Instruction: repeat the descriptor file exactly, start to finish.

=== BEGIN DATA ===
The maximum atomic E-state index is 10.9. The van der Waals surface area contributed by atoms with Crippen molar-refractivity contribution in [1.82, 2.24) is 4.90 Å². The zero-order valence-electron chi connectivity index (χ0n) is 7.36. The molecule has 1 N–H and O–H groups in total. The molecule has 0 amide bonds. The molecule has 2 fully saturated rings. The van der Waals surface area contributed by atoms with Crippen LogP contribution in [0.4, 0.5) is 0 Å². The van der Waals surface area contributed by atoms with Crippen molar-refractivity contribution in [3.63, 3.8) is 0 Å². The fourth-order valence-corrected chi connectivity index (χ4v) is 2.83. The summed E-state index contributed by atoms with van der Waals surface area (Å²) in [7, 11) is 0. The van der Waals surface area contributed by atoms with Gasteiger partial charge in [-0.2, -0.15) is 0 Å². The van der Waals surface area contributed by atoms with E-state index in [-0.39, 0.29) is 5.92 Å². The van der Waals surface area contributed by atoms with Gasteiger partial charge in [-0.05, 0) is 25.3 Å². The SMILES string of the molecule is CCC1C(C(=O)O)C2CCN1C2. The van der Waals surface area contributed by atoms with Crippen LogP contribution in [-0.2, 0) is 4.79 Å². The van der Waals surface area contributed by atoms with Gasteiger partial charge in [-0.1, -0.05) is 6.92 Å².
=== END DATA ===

The maximum atomic E-state index is 10.9. The van der Waals surface area contributed by atoms with Crippen molar-refractivity contribution in [1.82, 2.24) is 4.90 Å². The zero-order valence-electron chi connectivity index (χ0n) is 7.36. The molecule has 1 N–H and O–H groups in total. The molecule has 0 amide bonds. The molecule has 2 fully saturated rings. The van der Waals surface area contributed by atoms with Crippen LogP contribution in [0.4, 0.5) is 0 Å². The van der Waals surface area contributed by atoms with Crippen molar-refractivity contribution in [3.63, 3.8) is 0 Å². The fourth-order valence-corrected chi connectivity index (χ4v) is 2.83. The summed E-state index contributed by atoms with van der Waals surface area (Å²) in [7, 11) is 0. The van der Waals surface area contributed by atoms with Gasteiger partial charge in [-0.2, -0.15) is 0 Å². The van der Waals surface area contributed by atoms with E-state index in [-0.39, 0.29) is 5.92 Å². The van der Waals surface area contributed by atoms with Gasteiger partial charge in [-0.05, 0) is 25.3 Å². The SMILES string of the molecule is CCC1C(C(=O)O)C2CCN1C2. The van der Waals surface area contributed by atoms with Crippen LogP contribution in [-0.2, 0) is 4.79 Å². The van der Waals surface area contributed by atoms with Gasteiger partial charge in [-0.1, -0.05) is 6.92 Å².